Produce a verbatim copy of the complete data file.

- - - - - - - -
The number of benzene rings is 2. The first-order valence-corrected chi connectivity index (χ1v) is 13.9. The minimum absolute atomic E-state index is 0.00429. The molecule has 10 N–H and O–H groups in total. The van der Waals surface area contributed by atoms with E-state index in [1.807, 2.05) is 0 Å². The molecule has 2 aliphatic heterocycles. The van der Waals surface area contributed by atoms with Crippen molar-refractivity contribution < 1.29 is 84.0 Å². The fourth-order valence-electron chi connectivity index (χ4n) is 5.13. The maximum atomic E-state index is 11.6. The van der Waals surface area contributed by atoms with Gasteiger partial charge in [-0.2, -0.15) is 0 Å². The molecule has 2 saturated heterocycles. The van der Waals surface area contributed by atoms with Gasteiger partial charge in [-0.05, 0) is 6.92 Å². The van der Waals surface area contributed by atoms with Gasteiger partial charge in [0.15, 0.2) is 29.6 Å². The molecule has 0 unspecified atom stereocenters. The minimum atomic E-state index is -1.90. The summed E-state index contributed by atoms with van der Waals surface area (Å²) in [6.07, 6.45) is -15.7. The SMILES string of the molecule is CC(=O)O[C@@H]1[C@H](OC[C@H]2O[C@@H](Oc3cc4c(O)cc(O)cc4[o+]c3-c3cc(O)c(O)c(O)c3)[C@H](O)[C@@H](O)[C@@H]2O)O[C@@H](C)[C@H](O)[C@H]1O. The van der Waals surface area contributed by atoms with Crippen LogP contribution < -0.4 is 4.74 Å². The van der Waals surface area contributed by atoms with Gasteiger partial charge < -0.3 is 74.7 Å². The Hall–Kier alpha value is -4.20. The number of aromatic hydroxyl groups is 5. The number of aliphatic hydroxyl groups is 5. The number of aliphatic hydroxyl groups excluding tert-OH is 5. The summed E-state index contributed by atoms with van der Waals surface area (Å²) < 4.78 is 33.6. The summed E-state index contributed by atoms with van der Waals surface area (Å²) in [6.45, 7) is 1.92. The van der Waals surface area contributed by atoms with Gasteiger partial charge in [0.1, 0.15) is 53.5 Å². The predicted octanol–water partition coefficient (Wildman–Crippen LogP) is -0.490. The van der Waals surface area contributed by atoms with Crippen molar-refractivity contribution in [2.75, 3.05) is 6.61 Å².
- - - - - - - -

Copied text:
The number of benzene rings is 2. The first-order valence-corrected chi connectivity index (χ1v) is 13.9. The minimum absolute atomic E-state index is 0.00429. The molecule has 10 N–H and O–H groups in total. The van der Waals surface area contributed by atoms with E-state index in [1.807, 2.05) is 0 Å². The molecule has 2 aliphatic heterocycles. The van der Waals surface area contributed by atoms with Crippen molar-refractivity contribution < 1.29 is 84.0 Å². The fourth-order valence-electron chi connectivity index (χ4n) is 5.13. The maximum atomic E-state index is 11.6. The van der Waals surface area contributed by atoms with Gasteiger partial charge in [-0.2, -0.15) is 0 Å². The molecule has 2 saturated heterocycles. The van der Waals surface area contributed by atoms with Gasteiger partial charge in [-0.05, 0) is 6.92 Å². The van der Waals surface area contributed by atoms with Gasteiger partial charge in [0.15, 0.2) is 29.6 Å². The molecule has 0 unspecified atom stereocenters. The minimum atomic E-state index is -1.90. The summed E-state index contributed by atoms with van der Waals surface area (Å²) in [6.07, 6.45) is -15.7. The SMILES string of the molecule is CC(=O)O[C@@H]1[C@H](OC[C@H]2O[C@@H](Oc3cc4c(O)cc(O)cc4[o+]c3-c3cc(O)c(O)c(O)c3)[C@H](O)[C@@H](O)[C@@H]2O)O[C@@H](C)[C@H](O)[C@H]1O. The van der Waals surface area contributed by atoms with Crippen LogP contribution < -0.4 is 4.74 Å². The van der Waals surface area contributed by atoms with Gasteiger partial charge < -0.3 is 74.7 Å². The Hall–Kier alpha value is -4.20. The number of aromatic hydroxyl groups is 5. The number of aliphatic hydroxyl groups is 5. The number of aliphatic hydroxyl groups excluding tert-OH is 5. The summed E-state index contributed by atoms with van der Waals surface area (Å²) < 4.78 is 33.6. The summed E-state index contributed by atoms with van der Waals surface area (Å²) in [6.45, 7) is 1.92. The van der Waals surface area contributed by atoms with Gasteiger partial charge in [0.1, 0.15) is 53.5 Å². The predicted octanol–water partition coefficient (Wildman–Crippen LogP) is -0.490. The van der Waals surface area contributed by atoms with Crippen molar-refractivity contribution in [2.75, 3.05) is 6.61 Å².